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The Memphis appeal. (Memphis, Tenn.) 1886-1890, June 30, 1889, Part Second, Image 10

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An Expose or Ansrchy Fallacies of
Prophecy Noble Work Done by Law
yers In the Past and Tbelr Responsi
bilities as to tbs Future.
At the anniversary exercises of tlio Yalo
law School last Monday the following ail
drcss was delivered to the students by
I'linunocy M. IVpcw;
1 do not pmposo to pursue any ol tlio
subject upon which you hnvo been in
tract ed by this learned faculty, nor am 1
picparod to compile with ou with a
thesis upon somo legal question as a part
of Ihc exercises of griuluatlon. The roin
niciicement orator usually addresses bin
W self to the professors and the elder mom-
ben ol the profession, but I came In in I"
apeak to vou. The most joyous of days is
that which closes the doors of the school
and opens tho gateway of the world; the
most apprehensive, tlio one which murks
tho opening of your clioutless olliec; tlio
luippiest, lbs Sol return after .he future is
secure and success assured, lu collate
scenes and association. It is tin-prtvi
le'e of aw and experience to indicate
paths in the fields you are yet to explore,
to point out the daubers which beset
them, and the methods of sate and com
fort able travel. Most of the ideals o( these
clmina hours dot 1 to tin . 1 1 ' Initial
interchange of aspirations and hopes will
be sliatlered against the stern realities of
prsrtioJ life, but their deM ruction will
furnish the lessons (or suro foundations
sie! permanent construction.
At this hour all your thoughts are con
centrated in one word success. K your
construction of succe won honestly an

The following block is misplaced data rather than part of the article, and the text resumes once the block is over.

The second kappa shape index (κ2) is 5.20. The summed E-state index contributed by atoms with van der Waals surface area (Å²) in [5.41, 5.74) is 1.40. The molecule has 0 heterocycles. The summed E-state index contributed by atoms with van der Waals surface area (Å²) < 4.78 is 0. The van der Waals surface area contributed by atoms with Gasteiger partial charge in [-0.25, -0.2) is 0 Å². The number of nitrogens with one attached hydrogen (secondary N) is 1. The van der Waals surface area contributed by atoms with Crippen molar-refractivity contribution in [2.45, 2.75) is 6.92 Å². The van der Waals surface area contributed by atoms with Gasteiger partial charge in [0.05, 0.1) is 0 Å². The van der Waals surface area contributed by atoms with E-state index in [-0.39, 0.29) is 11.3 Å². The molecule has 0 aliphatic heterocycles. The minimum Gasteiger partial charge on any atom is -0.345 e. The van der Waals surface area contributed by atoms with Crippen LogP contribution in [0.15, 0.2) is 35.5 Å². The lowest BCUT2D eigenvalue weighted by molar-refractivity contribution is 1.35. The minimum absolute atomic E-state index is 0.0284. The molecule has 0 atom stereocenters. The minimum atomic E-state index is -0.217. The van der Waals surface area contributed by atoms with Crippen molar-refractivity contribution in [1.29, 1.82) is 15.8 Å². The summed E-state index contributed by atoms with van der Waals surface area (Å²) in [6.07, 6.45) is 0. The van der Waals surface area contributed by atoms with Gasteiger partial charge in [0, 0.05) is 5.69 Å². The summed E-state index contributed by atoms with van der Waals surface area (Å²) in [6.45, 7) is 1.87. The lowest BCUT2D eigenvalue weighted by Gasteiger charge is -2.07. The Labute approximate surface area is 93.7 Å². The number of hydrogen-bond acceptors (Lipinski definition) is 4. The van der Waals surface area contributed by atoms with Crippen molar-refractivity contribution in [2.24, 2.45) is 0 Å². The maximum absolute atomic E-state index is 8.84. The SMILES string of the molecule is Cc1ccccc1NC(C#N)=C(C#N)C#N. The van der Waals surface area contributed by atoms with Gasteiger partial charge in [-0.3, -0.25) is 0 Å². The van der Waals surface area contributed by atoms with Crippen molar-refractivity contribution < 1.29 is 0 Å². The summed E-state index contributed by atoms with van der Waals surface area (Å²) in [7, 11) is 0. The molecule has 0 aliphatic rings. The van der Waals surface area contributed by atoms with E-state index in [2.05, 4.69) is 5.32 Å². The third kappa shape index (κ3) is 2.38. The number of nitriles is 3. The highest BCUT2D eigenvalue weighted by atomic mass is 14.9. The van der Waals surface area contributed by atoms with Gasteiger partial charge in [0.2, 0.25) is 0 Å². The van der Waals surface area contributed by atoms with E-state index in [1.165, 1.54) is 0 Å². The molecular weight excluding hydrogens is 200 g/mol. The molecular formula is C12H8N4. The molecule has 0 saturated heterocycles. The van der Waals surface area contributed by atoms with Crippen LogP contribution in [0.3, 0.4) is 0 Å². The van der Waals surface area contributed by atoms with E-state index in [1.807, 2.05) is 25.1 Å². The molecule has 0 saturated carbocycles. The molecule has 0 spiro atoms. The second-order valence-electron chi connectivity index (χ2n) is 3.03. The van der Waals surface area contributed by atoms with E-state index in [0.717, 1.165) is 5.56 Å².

alysed it would probably mean to moat
minds tho . . Hit of money. The desire
to acipiire protierty ia tho most potent
force in the activities of ojr ttcople. It la
the mainspring of our marvelous develop
ment, and the incentive and reward of
intelligent industry. It la alike the
ciiuait ot the noblest efforts and the
must revolting crime. That man would
be uufaithlul to his familv and to
bis own independence who Jid not use
every honorable ellort and practice every
reasonable crononiy to secure homo and
romia'tenet' lor dr. lining vours. Hut the
liiwtcr who makes thal-hia Bole aim ia an
unworthy melnbor of Ihe noblest ot pro
fession and will never wiu its honors or
Tli mastery of any calling involve a
thorough knonleduo of it history and ob
jet I and pride in its punraiL The law i
al once the drvest of studies 'and fullest of
inspiration, (ts rulation to liberty, gov
ernment ami the welfare of mankind en
large tbe vi-. n ol ibe Mud. nt. and the
broadei hi- learning tho more eager ia bis
eiilhusi..m. The discovery of tlio I'sn
dects of Justinian in the sack of Amaltl
saved the win Id from rvlapsiutf into barba
rism. This great . 1 1 1 all hi nf I ho learn
ing of cent in les illuniiued die monsslery,
liberalised the church, invaded the uni
versities, cburkod feudalism, taught justice
to rulers an I their rifhla to the people and
Iirveerved utilisation from leiug liojiolc
V lust in the darkness of the MidJIu Age,
but while tbe light thus shed by the laws
ol an aurieut and extinct empire rescued
Kuropc (rum the reign ( brute force and
ignorance, mi l while the gvnornl tirincl-
.,. 'fx )! are "I universal applicstl j'.i,